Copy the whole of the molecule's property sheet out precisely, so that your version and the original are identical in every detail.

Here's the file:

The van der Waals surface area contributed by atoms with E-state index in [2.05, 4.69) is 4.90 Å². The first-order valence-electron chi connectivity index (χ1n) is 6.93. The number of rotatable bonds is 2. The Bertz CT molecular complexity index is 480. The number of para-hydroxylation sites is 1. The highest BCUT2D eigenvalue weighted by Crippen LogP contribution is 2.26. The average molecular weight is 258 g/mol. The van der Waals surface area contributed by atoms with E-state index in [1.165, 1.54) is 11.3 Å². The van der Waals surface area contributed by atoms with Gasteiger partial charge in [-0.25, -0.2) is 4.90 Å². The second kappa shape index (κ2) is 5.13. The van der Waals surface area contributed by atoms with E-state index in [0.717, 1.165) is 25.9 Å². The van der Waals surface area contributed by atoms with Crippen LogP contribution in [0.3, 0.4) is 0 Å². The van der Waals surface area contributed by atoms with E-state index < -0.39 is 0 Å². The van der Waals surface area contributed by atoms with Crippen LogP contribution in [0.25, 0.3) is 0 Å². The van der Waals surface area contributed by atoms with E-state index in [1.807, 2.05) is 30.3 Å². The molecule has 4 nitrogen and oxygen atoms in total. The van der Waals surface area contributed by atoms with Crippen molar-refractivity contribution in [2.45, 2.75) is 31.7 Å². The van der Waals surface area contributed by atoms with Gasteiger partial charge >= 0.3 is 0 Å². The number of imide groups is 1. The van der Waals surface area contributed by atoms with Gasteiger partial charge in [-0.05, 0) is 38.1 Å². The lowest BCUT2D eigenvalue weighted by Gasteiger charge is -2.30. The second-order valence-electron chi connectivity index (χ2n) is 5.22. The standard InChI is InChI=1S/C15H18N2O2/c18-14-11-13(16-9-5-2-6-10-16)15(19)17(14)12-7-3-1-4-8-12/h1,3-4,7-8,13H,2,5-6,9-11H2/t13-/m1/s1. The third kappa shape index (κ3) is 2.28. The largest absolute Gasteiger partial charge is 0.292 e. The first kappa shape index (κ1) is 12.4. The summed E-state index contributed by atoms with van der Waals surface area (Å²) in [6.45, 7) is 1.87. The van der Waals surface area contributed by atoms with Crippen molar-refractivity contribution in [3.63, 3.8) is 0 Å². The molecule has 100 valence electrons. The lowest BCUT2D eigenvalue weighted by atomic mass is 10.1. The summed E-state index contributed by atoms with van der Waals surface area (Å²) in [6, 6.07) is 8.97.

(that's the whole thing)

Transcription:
The van der Waals surface area contributed by atoms with E-state index in [2.05, 4.69) is 4.90 Å². The first-order valence-electron chi connectivity index (χ1n) is 6.93. The number of rotatable bonds is 2. The Bertz CT molecular complexity index is 480. The number of para-hydroxylation sites is 1. The highest BCUT2D eigenvalue weighted by Crippen LogP contribution is 2.26. The average molecular weight is 258 g/mol. The van der Waals surface area contributed by atoms with E-state index in [1.165, 1.54) is 11.3 Å². The van der Waals surface area contributed by atoms with Gasteiger partial charge in [-0.25, -0.2) is 4.90 Å². The second kappa shape index (κ2) is 5.13. The van der Waals surface area contributed by atoms with E-state index in [0.717, 1.165) is 25.9 Å². The van der Waals surface area contributed by atoms with Crippen LogP contribution in [0.3, 0.4) is 0 Å². The van der Waals surface area contributed by atoms with E-state index < -0.39 is 0 Å². The van der Waals surface area contributed by atoms with Crippen LogP contribution in [0.25, 0.3) is 0 Å². The van der Waals surface area contributed by atoms with E-state index in [1.807, 2.05) is 30.3 Å². The molecule has 4 nitrogen and oxygen atoms in total. The van der Waals surface area contributed by atoms with Crippen molar-refractivity contribution in [2.45, 2.75) is 31.7 Å². The van der Waals surface area contributed by atoms with Gasteiger partial charge >= 0.3 is 0 Å². The number of imide groups is 1. The van der Waals surface area contributed by atoms with Gasteiger partial charge in [-0.05, 0) is 38.1 Å². The lowest BCUT2D eigenvalue weighted by Gasteiger charge is -2.30. The second-order valence-electron chi connectivity index (χ2n) is 5.22. The standard InChI is InChI=1S/C15H18N2O2/c18-14-11-13(16-9-5-2-6-10-16)15(19)17(14)12-7-3-1-4-8-12/h1,3-4,7-8,13H,2,5-6,9-11H2/t13-/m1/s1. The third kappa shape index (κ3) is 2.28. The largest absolute Gasteiger partial charge is 0.292 e. The first kappa shape index (κ1) is 12.4. The summed E-state index contributed by atoms with van der Waals surface area (Å²) in [6.45, 7) is 1.87. The van der Waals surface area contributed by atoms with Crippen molar-refractivity contribution in [3.63, 3.8) is 0 Å². The molecule has 100 valence electrons. The lowest BCUT2D eigenvalue weighted by atomic mass is 10.1. The summed E-state index contributed by atoms with van der Waals surface area (Å²) in [6, 6.07) is 8.97.